, week of
Sep. 25, 2023
1. END OF THE DVD ERA
On Friday, Netflix announced they will no longer offer the mail-order DVD service that launched the company 25 years ago. Netflix once mailed 1.2 million DVDs a week in its signature red envelopes, changing the way people watched movies at home, free from due dates and late fees that people ran into at local video rental stores. Fun fact: The first movie Netflix ever shipped was “Beetlejuice.” At its peak, Netflix was the US Postal Service’s fifth largest customer, offering one-day delivery to almost all of its customer base long before Amazon Prime got in the game. Even as the service prepared to shut down, Netflix was still mailing around 50,000 DVDs a week to a loyal base of around one million customers. In its announcement, Netflix invited the DVD customers to keep their last rentals. Stories like this highlight the way technology changes during our lifetimes. Think about the technology you use on a daily basis—watching TV, doing homework, talking to friends, playing games. How do you think that might change in the next ten years? How about fifty years? Write down your ideas and share them with your classmates.
2. WOMEN IN GOVERNMENT
India is taking a large step for gender equality. Their legislative branch of government, like ours, has two houses—an upper and lower house. The country passed a law that will require at least one-third of the seats in the lower house of Parliament, and in state legislatures, to be filled by women. It doesn’t apply to the upper house, but those members are chosen by the state legislatures, which will be affected by the new rule. While the rule won’t go into effect for India’s elections next year, it will eventually give women better representation in the country’s political process. Think about how this kind of rule would work in the United States. Do you think it’s a good thing to implement? Why or why not? Write down your thoughts and share them with your classmates.
3. AN IMPRESSIVE FIND
A woman who purchased a painting at a New Jersey thrift store for $4 in 2017 was shocked to find out that it was an original oil painting by a famous American illustrator. It was by N.C. Wyeth, who is best known for illustrating “Treasure Island” and “Robin Hood.” The buyer posted pictures of the painting and the signed label on the back of it on Facebook, where it drew the attention of an art expert, who examined it and told them who the artist was and where it came from—it was part of a four-image set Wyeth created for the book “Ramona,” published in 1939. The painting sold in an art auction last week for $191,000. If you were going to interview the person who bought the painting at the thrift store for an article about the story, write down some questions you would ask them.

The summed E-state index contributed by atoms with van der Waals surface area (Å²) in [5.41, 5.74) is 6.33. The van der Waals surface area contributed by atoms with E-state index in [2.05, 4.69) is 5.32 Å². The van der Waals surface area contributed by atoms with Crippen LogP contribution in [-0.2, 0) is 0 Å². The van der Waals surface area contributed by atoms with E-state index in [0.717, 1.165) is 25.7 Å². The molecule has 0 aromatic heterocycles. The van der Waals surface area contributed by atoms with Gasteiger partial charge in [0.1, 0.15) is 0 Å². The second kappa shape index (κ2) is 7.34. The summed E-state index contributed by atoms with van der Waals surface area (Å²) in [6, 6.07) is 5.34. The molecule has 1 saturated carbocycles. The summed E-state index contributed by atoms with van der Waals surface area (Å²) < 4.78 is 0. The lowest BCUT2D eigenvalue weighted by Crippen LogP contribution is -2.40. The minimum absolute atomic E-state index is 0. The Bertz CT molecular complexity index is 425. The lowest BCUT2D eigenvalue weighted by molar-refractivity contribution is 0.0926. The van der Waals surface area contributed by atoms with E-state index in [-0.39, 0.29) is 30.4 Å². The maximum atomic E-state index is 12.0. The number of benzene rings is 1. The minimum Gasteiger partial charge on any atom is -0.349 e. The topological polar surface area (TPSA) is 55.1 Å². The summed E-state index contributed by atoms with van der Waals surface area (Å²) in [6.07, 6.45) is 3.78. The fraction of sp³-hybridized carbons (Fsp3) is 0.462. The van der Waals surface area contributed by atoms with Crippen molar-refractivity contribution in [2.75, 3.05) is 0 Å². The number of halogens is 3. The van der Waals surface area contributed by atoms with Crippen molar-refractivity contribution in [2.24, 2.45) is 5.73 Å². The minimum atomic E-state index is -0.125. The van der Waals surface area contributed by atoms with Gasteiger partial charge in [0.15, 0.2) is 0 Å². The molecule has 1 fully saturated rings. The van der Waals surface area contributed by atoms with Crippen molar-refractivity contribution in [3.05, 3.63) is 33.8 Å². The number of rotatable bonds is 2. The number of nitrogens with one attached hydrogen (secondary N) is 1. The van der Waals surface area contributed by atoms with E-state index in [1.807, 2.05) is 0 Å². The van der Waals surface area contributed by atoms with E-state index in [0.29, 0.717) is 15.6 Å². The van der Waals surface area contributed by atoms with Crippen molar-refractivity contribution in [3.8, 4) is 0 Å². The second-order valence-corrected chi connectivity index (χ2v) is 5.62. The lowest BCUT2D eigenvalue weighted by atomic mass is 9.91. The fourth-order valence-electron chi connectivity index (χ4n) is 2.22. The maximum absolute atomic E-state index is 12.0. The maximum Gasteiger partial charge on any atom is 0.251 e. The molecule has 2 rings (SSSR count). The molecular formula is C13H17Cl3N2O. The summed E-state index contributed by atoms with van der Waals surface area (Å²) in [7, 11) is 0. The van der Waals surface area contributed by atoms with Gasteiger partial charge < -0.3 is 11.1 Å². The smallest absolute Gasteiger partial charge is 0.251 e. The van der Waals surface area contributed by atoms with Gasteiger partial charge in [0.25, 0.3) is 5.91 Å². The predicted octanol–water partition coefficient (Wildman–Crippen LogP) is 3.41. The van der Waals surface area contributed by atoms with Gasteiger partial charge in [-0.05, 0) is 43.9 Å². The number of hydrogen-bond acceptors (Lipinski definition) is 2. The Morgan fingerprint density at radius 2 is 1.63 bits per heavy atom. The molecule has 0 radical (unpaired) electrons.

4. A MISSING PLANE
Last week, a military pilot parachuted away from his fighter jet, falling more than 1,000 feet into a home’s backyard. He lost sight of the plane as he was falling and it took officials another day to find where it landed. Because of a safety feature that keeps the plane steady if a pilot’s hands are no longer on the controls, it kept flying for another 60 miles before crashing in a rural area of South Carolina. While planes are normally tracked with radar, another safety feature of the fighter jet erases its communications when a pilot ejects from the plane—to protect the pilot’s location if they were dropping into enemy territory—made it hard to find the plane as it continued to fly and finally crashed. Write a short article about the event and draw a picture or pictures to help illustrate your story.
5. A HEARTWARMING OPERATION
A 58-year-old Navy veteran was dying from heart failure and wasn’t eligible for a transplant because of other health problems. But surgeons found an opportunity to try to help him and advance medical research at the same time. They implanted a pig’s heart into the man, a procedure that’s only been done one other time—that man lived two months after the transplant. People’s immune systems usually attack animal-to-human organ transplants, but scientists have been working on genetically modifying pigs to make their organs more similar to humans. This would help with the shortage of human organs donated for transplant and could be lifesaving for thousands of people. Write a short article that summarizes the facts of this story and how it might help humans in the future.